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Color Theory

An essential guide to color-from basic principles to practical applications

Color Theory An essential guide to color-from basic principles to practical applications
Print
Format: Paperback, 64 Pages
ISBN: 9781600583025
Publisher: Walter Foster
Specs
Illustrations: 150
Size: 6.5 x 9.5
Published: Jan. 1, 2013
Price: $9.95
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Color Theory features everything an artist might need to know about color, including color psychology, pigment characteristics and terms, color schemes, color mixing, shadows, highlights, and much more. Regardless of your medium, a solid understanding of color and its applications is essential. With a fresh, contemporary take on the subject of color, this essential guide features step-by-step projects and practical tips and techniques to put color knowledge to effective use.

Patti Mollica lives and works with her fellow-artist and jazz musician husband, Mark Hagan, in New York City and Nyack. An impressionistic and contemporary painter, she believes that a painterĘs job is to show the viewer the inherent beauty of all subjects and scenes. She has been selected by Golden Paints to conduct lectures and facilitate workshops demonstrating "Creative Techniques Using Golden Paints and Mediums." PattiĘs work can be seen at www.mollicastudio.com and www.newyorkpainter.blogspot.com.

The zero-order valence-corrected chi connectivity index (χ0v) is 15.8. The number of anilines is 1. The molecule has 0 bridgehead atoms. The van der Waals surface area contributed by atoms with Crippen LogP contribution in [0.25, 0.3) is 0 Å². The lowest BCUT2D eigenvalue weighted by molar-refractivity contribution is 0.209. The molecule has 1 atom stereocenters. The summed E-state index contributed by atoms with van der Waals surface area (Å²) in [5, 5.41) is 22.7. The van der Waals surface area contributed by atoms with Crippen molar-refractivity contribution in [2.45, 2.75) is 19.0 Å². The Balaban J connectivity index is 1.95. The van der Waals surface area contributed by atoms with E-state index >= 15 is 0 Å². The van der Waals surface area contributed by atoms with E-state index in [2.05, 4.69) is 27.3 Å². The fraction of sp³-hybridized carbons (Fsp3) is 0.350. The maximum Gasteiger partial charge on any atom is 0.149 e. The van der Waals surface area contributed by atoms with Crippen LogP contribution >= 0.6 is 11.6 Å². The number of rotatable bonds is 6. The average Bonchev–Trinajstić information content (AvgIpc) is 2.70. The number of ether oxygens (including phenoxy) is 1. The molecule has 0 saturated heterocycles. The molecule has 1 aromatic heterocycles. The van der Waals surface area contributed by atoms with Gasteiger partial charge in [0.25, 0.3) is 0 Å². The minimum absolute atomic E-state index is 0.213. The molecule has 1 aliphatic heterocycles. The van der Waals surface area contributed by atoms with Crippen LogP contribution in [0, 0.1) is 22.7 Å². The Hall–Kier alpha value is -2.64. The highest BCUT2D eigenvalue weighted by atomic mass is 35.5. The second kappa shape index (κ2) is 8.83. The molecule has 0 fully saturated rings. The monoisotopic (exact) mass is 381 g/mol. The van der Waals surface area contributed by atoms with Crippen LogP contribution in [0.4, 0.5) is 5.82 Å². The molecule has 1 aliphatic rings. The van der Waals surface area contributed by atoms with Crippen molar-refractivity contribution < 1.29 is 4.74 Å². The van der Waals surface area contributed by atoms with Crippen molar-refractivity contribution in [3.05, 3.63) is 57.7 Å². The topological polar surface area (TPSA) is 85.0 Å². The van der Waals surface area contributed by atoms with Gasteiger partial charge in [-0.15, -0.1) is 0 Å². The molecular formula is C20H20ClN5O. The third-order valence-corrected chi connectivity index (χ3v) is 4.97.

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Introduction
Getting Started
Section 1: The History of Color
 Color & Art History
 What is Color?
Section 2: Color Basics
 The Color Wheel
 Hue, Saturation & Value
 Color & Value
 Color Temperature
 Color Relativity
 Color Schemes
Section 3: Pigments & Paints
 Mineral vs. Modern Pigments
 Pigment Properties
 Color Mixing
Section 4: Communicating with Color
 Painting Light & Shadow
 Color & Mood
 Color & Painting Styles
 Color & Composition
Section 5: Color in Action
 Personal Approaches to Color
Closing Words
Now that we know a little about the science behind color, how do we use our knowledge of light and color to organize a visual system that we can use to achieve our artistic goals? Fortunately, much of this organization has been done for us. The easiest way to view color relationships is through a circular diagram called the “color wheel”—a visual organization of color hues that follow a logical order around a circle. Seeing the colors organized in this fashion is helpful for color mixing and choosing color schemes. Many accomplished colorists throughout history, such as Wilhelm Ostwald, Dr. Herbert Ives, Sir Isaac Newton, and Albert H. Munsell, developed their own variations of color charting, but the 12-hue wheel pictured here is the most common model used by artists today.
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